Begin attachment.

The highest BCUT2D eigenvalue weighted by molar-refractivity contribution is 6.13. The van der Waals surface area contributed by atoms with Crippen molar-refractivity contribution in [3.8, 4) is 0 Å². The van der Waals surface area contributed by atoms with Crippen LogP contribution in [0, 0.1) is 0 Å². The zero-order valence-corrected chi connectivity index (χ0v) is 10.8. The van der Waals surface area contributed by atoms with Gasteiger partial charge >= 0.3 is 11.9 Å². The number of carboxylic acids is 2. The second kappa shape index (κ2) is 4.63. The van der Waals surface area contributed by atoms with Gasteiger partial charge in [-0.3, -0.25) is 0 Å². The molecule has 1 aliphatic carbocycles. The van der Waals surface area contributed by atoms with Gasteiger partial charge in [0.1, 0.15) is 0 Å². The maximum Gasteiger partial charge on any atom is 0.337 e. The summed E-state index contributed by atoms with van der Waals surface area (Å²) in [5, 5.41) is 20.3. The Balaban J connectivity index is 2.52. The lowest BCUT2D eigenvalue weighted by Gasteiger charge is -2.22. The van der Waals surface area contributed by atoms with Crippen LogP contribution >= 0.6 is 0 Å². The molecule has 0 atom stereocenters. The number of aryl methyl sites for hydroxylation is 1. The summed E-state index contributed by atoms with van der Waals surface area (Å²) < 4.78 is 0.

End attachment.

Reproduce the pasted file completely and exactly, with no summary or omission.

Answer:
The highest BCUT2D eigenvalue weighted by molar-refractivity contribution is 6.13. The van der Waals surface area contributed by atoms with Crippen molar-refractivity contribution in [3.8, 4) is 0 Å². The van der Waals surface area contributed by atoms with Crippen LogP contribution in [0, 0.1) is 0 Å². The zero-order valence-corrected chi connectivity index (χ0v) is 10.8. The van der Waals surface area contributed by atoms with Gasteiger partial charge >= 0.3 is 11.9 Å². The number of carboxylic acids is 2. The second kappa shape index (κ2) is 4.63. The van der Waals surface area contributed by atoms with Gasteiger partial charge in [-0.3, -0.25) is 0 Å². The molecule has 1 aliphatic carbocycles. The van der Waals surface area contributed by atoms with Gasteiger partial charge in [0.1, 0.15) is 0 Å². The maximum Gasteiger partial charge on any atom is 0.337 e. The summed E-state index contributed by atoms with van der Waals surface area (Å²) in [5, 5.41) is 20.3. The Balaban J connectivity index is 2.52. The lowest BCUT2D eigenvalue weighted by Gasteiger charge is -2.22. The van der Waals surface area contributed by atoms with Crippen LogP contribution >= 0.6 is 0 Å². The molecule has 0 atom stereocenters. The number of aryl methyl sites for hydroxylation is 1. The summed E-state index contributed by atoms with van der Waals surface area (Å²) < 4.78 is 0.